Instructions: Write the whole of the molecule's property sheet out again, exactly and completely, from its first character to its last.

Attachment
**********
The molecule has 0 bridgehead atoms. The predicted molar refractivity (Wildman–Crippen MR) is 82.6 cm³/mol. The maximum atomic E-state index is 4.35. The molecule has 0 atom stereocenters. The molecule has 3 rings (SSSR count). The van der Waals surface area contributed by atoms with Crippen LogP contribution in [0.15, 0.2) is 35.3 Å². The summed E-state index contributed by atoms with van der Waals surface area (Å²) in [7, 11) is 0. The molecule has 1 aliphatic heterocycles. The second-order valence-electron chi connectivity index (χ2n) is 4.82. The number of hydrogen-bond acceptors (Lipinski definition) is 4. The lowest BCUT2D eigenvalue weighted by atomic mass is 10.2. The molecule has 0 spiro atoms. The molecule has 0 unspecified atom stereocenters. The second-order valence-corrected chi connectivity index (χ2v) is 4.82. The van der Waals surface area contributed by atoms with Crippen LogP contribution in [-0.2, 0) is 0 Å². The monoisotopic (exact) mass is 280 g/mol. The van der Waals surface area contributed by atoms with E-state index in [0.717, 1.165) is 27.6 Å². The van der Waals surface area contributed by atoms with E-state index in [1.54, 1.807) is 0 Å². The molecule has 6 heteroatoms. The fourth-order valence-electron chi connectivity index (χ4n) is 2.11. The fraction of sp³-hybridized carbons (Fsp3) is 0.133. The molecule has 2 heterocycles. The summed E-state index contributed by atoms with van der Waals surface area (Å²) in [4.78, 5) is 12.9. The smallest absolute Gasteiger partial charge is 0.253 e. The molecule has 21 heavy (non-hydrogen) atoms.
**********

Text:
The molecule has 0 bridgehead atoms. The predicted molar refractivity (Wildman–Crippen MR) is 82.6 cm³/mol. The maximum atomic E-state index is 4.35. The molecule has 0 atom stereocenters. The molecule has 3 rings (SSSR count). The van der Waals surface area contributed by atoms with Crippen LogP contribution in [0.15, 0.2) is 35.3 Å². The summed E-state index contributed by atoms with van der Waals surface area (Å²) in [7, 11) is 0. The molecule has 1 aliphatic heterocycles. The second-order valence-electron chi connectivity index (χ2n) is 4.82. The number of hydrogen-bond acceptors (Lipinski definition) is 4. The lowest BCUT2D eigenvalue weighted by atomic mass is 10.2. The molecule has 0 spiro atoms. The molecule has 0 unspecified atom stereocenters. The second-order valence-corrected chi connectivity index (χ2v) is 4.82. The van der Waals surface area contributed by atoms with Crippen LogP contribution in [-0.2, 0) is 0 Å². The monoisotopic (exact) mass is 280 g/mol. The van der Waals surface area contributed by atoms with E-state index in [0.717, 1.165) is 27.6 Å². The van der Waals surface area contributed by atoms with E-state index in [1.54, 1.807) is 0 Å². The molecule has 6 heteroatoms. The fourth-order valence-electron chi connectivity index (χ4n) is 2.11. The fraction of sp³-hybridized carbons (Fsp3) is 0.133. The molecule has 2 heterocycles. The summed E-state index contributed by atoms with van der Waals surface area (Å²) in [4.78, 5) is 12.9. The smallest absolute Gasteiger partial charge is 0.253 e. The molecule has 21 heavy (non-hydrogen) atoms.